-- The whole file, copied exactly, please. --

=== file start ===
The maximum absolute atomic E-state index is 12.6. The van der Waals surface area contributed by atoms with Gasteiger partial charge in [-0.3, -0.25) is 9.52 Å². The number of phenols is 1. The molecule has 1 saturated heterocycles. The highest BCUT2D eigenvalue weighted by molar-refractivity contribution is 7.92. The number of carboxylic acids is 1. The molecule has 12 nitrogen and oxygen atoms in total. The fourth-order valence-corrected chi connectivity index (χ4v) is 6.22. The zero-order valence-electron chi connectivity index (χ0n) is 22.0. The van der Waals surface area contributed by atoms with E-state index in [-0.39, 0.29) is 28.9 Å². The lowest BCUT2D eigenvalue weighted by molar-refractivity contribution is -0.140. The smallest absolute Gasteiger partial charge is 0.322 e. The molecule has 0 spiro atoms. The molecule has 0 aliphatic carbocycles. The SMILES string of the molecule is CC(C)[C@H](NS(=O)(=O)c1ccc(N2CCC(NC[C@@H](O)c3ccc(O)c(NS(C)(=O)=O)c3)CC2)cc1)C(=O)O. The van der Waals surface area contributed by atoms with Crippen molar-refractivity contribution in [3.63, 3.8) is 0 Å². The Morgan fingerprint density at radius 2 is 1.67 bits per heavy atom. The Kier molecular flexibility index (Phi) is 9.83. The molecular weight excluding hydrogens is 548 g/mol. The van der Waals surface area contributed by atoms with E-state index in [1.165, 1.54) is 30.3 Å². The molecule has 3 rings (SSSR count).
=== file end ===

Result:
The maximum absolute atomic E-state index is 12.6. The van der Waals surface area contributed by atoms with Gasteiger partial charge in [-0.3, -0.25) is 9.52 Å². The number of phenols is 1. The molecule has 1 saturated heterocycles. The highest BCUT2D eigenvalue weighted by molar-refractivity contribution is 7.92. The number of carboxylic acids is 1. The molecule has 12 nitrogen and oxygen atoms in total. The fourth-order valence-corrected chi connectivity index (χ4v) is 6.22. The zero-order valence-electron chi connectivity index (χ0n) is 22.0. The van der Waals surface area contributed by atoms with E-state index in [-0.39, 0.29) is 28.9 Å². The lowest BCUT2D eigenvalue weighted by molar-refractivity contribution is -0.140. The smallest absolute Gasteiger partial charge is 0.322 e. The molecule has 0 spiro atoms. The molecule has 0 aliphatic carbocycles. The SMILES string of the molecule is CC(C)[C@H](NS(=O)(=O)c1ccc(N2CCC(NC[C@@H](O)c3ccc(O)c(NS(C)(=O)=O)c3)CC2)cc1)C(=O)O. The van der Waals surface area contributed by atoms with Crippen molar-refractivity contribution in [3.63, 3.8) is 0 Å². The Morgan fingerprint density at radius 2 is 1.67 bits per heavy atom. The Kier molecular flexibility index (Phi) is 9.83. The molecular weight excluding hydrogens is 548 g/mol. The van der Waals surface area contributed by atoms with E-state index in [1.165, 1.54) is 30.3 Å². The molecule has 3 rings (SSSR count).